Today, for two hours, William Hague appeared before the Foreign Affairs Committee specifically to be questioned on: “The future of the European Union: UK Government policy”, Hague being accompanied by Sir John Cunliffe, CB, UK Permanent Representative to the EU (UKREP) and Simon Manley, CMG, Director, Europe, FCO. The proceedings can be viewed here and the Hansard Record here*. An initial question that comes to mind is why Simon Manley attended as one knows not because he appeared to have his mute button permanently depressed. To say that this was, most definitely, the William Hague Show would be an understatement – but I digress.
The debate is well worth listening to if only to question what the likes of Mike Gapes, Mark Hendrick and Rory Stewart are doing on this committee. Having said that, there were a number of good questions put by Andrew Rosindell, Ming Campbell, John Baron and, most notably, John Stanley – his last intervention being the most important.
Worthy of mention was the questioning from Andrew Rosindell who queried whether the UK should leave the EU, did William Hague see any “replacement” alliances that could be used, namely the Commonwealth. Hague responded that he did not see the Commonwealth as a “single” alternative nor as a “trading bloc”. A further question on whether Gibraltar would be allowed to partake in any future referendum on EU membership brought forth the reply from Hague that while Gibraltar was eligible to partake in European elections but not general elections, the question of Gibraltar’s participation in any future referendum was a matter for amendment as presently that option was not available.
On the question of free trade agreements Hague was also guilty of being asked the question posed to Cameron, namely who is this “we”. Replying, Hague stated that “we” have recently negotiated free trade agreements with South Korea and Singapore but without making clear the “we” to which he referred was not the UK but the EU who had done so on behalf of all Member States.
Ming Campbell pressed William Hague on the question of what work had been carried out in the event that the result of a No’ vote at the time of any referendum – to which Hague replied that there had not been any such work, initially prevaricating:
“‘he job of the Foreign Office is to work on those priorities I was talking about earlier, the agreed programme of the Coalition government: it has a full programme of work on Europe as my colleagues and officials will attest… that is their job, the judgement about the consequences of leaving, is for political debate in the future at the time of a referendum.”
When pressed by Ming Campbell on this, Hague said:
“We are not doing a preparatory exercise at the moment.”
John Baron inquired what “red lines” the Conservative Party had when it came to “renegotiation” Hague responded that there were no “red lines”. When pressed again by Baron who could not believe that there were no “red lines”, once again Hague repeated that such did not exist.
Bearing in mind this hearing was scheduled for two hours, eventually after over an hour and a half came the question I had been hoping for, one raised by John Stanely:
“Foreign Secretary, are you satisfied legally – and I stress legally – that it is open to the British Government to go to our fellow Member States and say that we want to carry out a fundamental renegotiation of the terms of our membership of the EU – our new “Deal with the EU” as our Government has termed it – without first having given notice, under Article 50 of the Treaty that we wish to leave the EU.”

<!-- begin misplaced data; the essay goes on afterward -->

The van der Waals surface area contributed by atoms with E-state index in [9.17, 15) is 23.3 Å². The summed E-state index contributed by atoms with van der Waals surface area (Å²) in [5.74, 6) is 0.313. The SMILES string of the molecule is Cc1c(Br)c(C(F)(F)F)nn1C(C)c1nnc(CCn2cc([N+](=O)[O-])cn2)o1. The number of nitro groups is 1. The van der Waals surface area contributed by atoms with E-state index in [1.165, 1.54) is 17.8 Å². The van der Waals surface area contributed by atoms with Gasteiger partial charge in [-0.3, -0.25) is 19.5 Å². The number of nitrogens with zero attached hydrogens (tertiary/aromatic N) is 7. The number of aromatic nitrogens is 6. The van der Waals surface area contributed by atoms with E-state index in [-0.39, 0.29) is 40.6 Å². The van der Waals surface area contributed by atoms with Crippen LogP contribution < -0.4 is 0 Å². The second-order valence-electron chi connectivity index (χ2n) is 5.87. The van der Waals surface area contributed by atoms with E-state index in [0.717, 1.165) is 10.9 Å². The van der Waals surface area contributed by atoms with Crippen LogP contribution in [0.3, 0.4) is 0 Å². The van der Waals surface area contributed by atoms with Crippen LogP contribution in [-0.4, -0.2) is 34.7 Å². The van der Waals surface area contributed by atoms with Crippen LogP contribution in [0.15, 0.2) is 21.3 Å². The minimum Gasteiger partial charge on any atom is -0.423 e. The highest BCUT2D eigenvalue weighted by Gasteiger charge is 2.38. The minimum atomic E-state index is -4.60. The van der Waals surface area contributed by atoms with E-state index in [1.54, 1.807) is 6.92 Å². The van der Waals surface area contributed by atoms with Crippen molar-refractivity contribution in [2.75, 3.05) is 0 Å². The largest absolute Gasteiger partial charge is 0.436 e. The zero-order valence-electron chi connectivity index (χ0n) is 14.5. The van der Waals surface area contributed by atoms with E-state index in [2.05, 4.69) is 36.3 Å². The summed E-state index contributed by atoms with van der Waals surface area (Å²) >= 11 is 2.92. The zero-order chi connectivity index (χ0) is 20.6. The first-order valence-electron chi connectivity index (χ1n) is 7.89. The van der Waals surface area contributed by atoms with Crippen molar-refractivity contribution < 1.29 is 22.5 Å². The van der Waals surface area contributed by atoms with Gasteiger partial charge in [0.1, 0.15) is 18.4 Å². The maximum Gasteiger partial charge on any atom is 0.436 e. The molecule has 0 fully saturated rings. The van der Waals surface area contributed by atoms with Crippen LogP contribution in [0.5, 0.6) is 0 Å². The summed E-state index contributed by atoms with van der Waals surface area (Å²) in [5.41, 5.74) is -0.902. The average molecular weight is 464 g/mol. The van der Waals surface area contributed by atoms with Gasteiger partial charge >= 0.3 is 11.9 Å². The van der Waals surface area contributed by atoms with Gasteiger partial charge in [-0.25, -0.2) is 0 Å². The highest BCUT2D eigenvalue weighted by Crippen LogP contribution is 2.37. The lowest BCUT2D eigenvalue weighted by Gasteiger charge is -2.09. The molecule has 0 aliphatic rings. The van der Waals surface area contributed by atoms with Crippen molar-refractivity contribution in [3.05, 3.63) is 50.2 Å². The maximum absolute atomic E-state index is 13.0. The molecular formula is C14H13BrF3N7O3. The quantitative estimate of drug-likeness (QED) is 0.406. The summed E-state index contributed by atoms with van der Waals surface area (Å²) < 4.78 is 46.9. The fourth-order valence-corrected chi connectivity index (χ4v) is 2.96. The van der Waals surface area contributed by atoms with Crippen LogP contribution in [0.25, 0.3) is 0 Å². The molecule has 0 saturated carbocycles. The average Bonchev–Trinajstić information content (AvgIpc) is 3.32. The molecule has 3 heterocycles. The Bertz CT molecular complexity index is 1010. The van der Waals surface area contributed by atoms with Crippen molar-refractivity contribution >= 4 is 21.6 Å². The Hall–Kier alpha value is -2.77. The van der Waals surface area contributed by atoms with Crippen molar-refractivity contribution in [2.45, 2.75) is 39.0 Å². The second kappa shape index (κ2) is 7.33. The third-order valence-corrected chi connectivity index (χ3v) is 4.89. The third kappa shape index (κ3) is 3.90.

William Hague: “Well, whatever we have to do legally, we will do. But most of the discussion we have been having today is in the context of treaty change in different ways in the European Union, some treaty changes needed by other members of the European Union. We are not the only people looking for treaty change; but whatever we need to do legally to carry out the political programme that we put forward to the Conservative Party or to carry forward then any governmental responsibilities, we will do that.”
John Stanely: “I’ve asked you a very key legal point; you haven’t been able to answer that question and I quite understand that; could we have the answer to my question subsequently in writing, please.”
William Hague: “Well, we are happy to elaborate but this is a question for the future, so giving notice about anything doesn’t arise at the moment but we will implement any legal requirement in order to carry out any manifesto commitment at the next election. Happy to elaborate on that.”
John Stanley: “Thank you. I am asking you formally if you could give the answer to the committee whether, under the terms of the existing treaty, the UK wishes to carry out a substantial negotiation of the terms of its treaty membership it first has to give notice of its intention to leave the EU under Article 50. “
William Hague: “We will send you some formal advice on that”
John Stanley “Thank You”
In other words, to a very simple question from John Stanley – answer was there none. That Hague refused to answer can only show that (a) the question had not been considered as reliance had been placed on vetoing any treaty change unless the UK “got its way”; (b) that there was no intention of invoking Article 50; or (c) that neither he nor Cameron actually understood the Lisbon Treaty, let alone read it.
One also has to question whether the “formal advice” to be sent to the Foreign Affairs Committee will see the “light of day” – ie, will it voluntarily be made public; and if not, why not.
* Will insert link which at the time of writing is unavailable.
Afterthought: Thank heavens that at long last at least one parliamentary committee has a “stanley” that can cut through all the waffle with one stroke of the blade!